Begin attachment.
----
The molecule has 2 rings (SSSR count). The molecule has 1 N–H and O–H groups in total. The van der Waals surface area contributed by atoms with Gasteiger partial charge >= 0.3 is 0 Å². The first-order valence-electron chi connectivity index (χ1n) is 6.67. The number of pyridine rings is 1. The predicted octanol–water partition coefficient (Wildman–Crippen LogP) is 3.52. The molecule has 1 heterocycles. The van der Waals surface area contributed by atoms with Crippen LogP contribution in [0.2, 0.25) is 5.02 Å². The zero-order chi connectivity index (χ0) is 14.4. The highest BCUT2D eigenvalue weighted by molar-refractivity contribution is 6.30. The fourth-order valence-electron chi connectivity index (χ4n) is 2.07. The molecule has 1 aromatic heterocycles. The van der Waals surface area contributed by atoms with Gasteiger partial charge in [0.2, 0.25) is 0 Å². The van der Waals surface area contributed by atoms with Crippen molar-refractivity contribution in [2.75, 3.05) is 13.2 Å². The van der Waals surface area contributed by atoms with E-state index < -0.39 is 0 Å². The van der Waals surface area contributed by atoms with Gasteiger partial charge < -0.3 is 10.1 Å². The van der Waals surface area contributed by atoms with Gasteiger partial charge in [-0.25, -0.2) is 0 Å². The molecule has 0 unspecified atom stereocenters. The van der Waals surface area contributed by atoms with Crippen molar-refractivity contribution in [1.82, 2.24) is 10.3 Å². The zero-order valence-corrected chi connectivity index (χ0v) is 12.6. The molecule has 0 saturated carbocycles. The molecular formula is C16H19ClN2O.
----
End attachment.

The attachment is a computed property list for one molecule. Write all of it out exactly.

The molecule has 2 rings (SSSR count). The molecule has 1 N–H and O–H groups in total. The van der Waals surface area contributed by atoms with Gasteiger partial charge >= 0.3 is 0 Å². The first-order valence-electron chi connectivity index (χ1n) is 6.67. The number of pyridine rings is 1. The predicted octanol–water partition coefficient (Wildman–Crippen LogP) is 3.52. The molecule has 1 heterocycles. The van der Waals surface area contributed by atoms with Crippen LogP contribution in [0.2, 0.25) is 5.02 Å². The zero-order chi connectivity index (χ0) is 14.4. The highest BCUT2D eigenvalue weighted by molar-refractivity contribution is 6.30. The fourth-order valence-electron chi connectivity index (χ4n) is 2.07. The molecule has 1 aromatic heterocycles. The van der Waals surface area contributed by atoms with Gasteiger partial charge in [0.2, 0.25) is 0 Å². The van der Waals surface area contributed by atoms with Crippen molar-refractivity contribution in [2.75, 3.05) is 13.2 Å². The van der Waals surface area contributed by atoms with E-state index < -0.39 is 0 Å². The van der Waals surface area contributed by atoms with Gasteiger partial charge < -0.3 is 10.1 Å². The van der Waals surface area contributed by atoms with Gasteiger partial charge in [-0.25, -0.2) is 0 Å². The molecule has 0 unspecified atom stereocenters. The van der Waals surface area contributed by atoms with Crippen molar-refractivity contribution in [1.82, 2.24) is 10.3 Å². The zero-order valence-corrected chi connectivity index (χ0v) is 12.6. The molecule has 0 saturated carbocycles. The molecular formula is C16H19ClN2O.